Here’s something that could develop into something quite interesting. It follows on from the “Memorandum of Understanding reached by the two Governments with the support of the Northern Ireland Executive… on marine jurisdictional issues.” As I said then
If you were wondering why the lines stop at the entrances to the respective Loughs, that would be because there is still no full agreement between Ireland and the United Kingdom on the delimitation of a territorial water boundary – hence the “Without prejudice to the negotiation of territorial sea boundaries”.
But it’s a start!
And a start it appears to have been. Here’s a written answer yesterday in Dáil Éireann from Tánaiste and Minister for Foreign Affairs and Trade, Eamon Gilmore, TD.
In international law the sovereignty of a coastal state extends beyond its land territory to the adjacent band of water and to the seabed and subsoil beneath it. A coastal state exercises jurisdiction within that area. The extent of that jurisdiction will depend, amongst other things, on any boundaries that may have been agreed with a neighbouring state. There is currently no agreed maritime boundary within Lough Foyle.
The question of property rights to the seabed is a separate issue, regulated by domestic law. In this jurisdiction, with some small exceptions, the seabed adjacent to the coast belongs to the State and is currently vested in the Minister for Public Expenditure and Reform under the State Property Acts. In the UK ownership of the foreshore is vested in a number of bodies, including the Crown Estate in Northern Ireland.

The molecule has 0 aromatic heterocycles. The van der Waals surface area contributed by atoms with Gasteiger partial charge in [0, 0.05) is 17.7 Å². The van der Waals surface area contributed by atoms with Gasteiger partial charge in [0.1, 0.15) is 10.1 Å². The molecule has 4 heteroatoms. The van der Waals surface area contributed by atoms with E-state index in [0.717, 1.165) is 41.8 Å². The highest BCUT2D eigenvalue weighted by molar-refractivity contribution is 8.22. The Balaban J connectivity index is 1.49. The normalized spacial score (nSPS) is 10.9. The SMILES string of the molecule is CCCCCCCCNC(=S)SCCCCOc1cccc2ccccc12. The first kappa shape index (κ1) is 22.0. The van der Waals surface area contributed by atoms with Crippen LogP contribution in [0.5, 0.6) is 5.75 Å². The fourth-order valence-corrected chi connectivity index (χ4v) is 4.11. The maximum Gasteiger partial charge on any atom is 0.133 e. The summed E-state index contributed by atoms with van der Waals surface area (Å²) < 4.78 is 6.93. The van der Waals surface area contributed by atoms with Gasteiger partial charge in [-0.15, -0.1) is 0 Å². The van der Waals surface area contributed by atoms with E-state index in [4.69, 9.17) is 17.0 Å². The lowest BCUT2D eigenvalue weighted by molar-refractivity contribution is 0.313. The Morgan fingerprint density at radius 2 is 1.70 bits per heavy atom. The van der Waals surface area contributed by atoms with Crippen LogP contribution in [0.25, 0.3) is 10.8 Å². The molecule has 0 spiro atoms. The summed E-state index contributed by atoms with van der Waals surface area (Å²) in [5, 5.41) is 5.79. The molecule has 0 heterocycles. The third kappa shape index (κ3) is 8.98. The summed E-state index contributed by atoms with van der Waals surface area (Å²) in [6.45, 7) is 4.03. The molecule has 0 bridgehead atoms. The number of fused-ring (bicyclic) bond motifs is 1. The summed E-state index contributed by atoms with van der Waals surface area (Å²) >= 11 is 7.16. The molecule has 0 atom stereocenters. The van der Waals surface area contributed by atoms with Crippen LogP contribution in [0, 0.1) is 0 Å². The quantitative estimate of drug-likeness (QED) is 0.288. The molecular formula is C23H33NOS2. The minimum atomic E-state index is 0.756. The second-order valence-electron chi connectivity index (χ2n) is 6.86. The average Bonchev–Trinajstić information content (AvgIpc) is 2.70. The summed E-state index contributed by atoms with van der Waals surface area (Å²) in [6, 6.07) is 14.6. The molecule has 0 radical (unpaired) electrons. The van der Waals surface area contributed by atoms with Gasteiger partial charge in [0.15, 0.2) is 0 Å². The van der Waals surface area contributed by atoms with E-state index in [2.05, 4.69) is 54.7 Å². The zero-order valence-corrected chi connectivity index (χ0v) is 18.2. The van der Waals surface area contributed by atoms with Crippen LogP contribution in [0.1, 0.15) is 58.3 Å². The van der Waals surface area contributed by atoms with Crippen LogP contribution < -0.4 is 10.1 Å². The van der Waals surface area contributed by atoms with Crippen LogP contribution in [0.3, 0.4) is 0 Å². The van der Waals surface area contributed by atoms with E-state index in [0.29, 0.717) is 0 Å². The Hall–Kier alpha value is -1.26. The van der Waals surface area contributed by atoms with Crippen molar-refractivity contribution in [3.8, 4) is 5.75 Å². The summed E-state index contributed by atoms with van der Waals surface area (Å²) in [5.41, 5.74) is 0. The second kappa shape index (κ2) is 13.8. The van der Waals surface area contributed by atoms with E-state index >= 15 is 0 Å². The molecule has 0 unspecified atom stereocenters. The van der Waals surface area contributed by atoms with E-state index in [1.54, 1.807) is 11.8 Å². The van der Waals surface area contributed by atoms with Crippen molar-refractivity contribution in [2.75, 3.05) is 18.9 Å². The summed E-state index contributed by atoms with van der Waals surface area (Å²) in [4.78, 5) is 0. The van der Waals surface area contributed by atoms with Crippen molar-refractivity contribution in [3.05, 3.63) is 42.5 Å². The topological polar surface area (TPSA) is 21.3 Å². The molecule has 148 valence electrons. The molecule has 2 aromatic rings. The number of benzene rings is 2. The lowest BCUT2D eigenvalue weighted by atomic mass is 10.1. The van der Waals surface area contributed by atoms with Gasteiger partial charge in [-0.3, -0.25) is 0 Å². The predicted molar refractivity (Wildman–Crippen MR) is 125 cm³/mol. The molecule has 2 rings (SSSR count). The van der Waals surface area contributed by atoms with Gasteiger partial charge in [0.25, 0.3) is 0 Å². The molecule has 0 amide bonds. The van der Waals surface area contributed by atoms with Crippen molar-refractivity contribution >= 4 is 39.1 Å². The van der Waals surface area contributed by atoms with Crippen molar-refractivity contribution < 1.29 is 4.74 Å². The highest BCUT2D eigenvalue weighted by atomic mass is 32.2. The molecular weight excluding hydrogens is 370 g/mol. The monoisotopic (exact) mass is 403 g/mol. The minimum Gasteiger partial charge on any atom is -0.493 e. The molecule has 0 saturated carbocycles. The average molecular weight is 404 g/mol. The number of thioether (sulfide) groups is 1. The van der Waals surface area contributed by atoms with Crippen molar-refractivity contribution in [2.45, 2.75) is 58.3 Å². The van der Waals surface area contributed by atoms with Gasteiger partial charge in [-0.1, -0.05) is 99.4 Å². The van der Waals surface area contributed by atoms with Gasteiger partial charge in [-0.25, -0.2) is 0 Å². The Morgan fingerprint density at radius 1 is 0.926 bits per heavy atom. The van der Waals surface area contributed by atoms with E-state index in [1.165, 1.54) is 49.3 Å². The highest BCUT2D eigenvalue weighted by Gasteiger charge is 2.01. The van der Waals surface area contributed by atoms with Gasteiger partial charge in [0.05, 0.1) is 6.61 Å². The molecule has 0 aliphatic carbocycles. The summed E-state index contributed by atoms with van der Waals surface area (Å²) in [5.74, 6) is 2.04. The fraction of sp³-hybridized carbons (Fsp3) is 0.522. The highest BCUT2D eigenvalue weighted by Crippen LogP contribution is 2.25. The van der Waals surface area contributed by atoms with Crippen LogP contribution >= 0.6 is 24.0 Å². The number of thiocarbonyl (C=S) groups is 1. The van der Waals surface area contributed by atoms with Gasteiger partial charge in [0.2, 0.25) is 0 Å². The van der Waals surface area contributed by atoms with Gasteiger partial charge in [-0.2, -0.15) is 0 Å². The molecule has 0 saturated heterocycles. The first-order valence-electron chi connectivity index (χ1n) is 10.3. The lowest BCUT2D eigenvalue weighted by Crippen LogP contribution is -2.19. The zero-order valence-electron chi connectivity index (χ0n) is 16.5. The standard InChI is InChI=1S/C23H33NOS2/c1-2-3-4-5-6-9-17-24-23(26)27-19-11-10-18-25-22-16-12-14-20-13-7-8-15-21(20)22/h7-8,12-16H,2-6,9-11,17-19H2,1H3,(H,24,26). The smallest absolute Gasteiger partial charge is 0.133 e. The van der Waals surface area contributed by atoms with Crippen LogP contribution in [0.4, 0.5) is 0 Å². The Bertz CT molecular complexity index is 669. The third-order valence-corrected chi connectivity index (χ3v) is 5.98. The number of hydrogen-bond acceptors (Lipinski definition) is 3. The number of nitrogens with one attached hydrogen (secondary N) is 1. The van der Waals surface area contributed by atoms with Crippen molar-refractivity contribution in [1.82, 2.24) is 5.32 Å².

Uncertainty concerning the extent to which each side exercises jurisdiction within Lough Foyle, and the separate but related issue of property rights, have created practical difficulties for the conduct of a number of activities there. This has included difficulty in creating a system for the licensing of aquaculture by the Loughs Agency in accordance with the intentions of the Irish and British Governments under the 1999 Agreement establishing Implementation Bodies. Discussions between relevant Departments and agencies on both sides of the border on specific issues have been taking place on a case by case basis.
Recently the two Governments agreed to address issues relating to both Lough Foyle and Carlingford Lough in the round. A first meeting of officials took place last week in London. While the issues involved – including the roles of the Crown Estate and all other relevant actors – are complex I am satisfied that both sides are committed to resolving them as soon as possible. [added emphasis]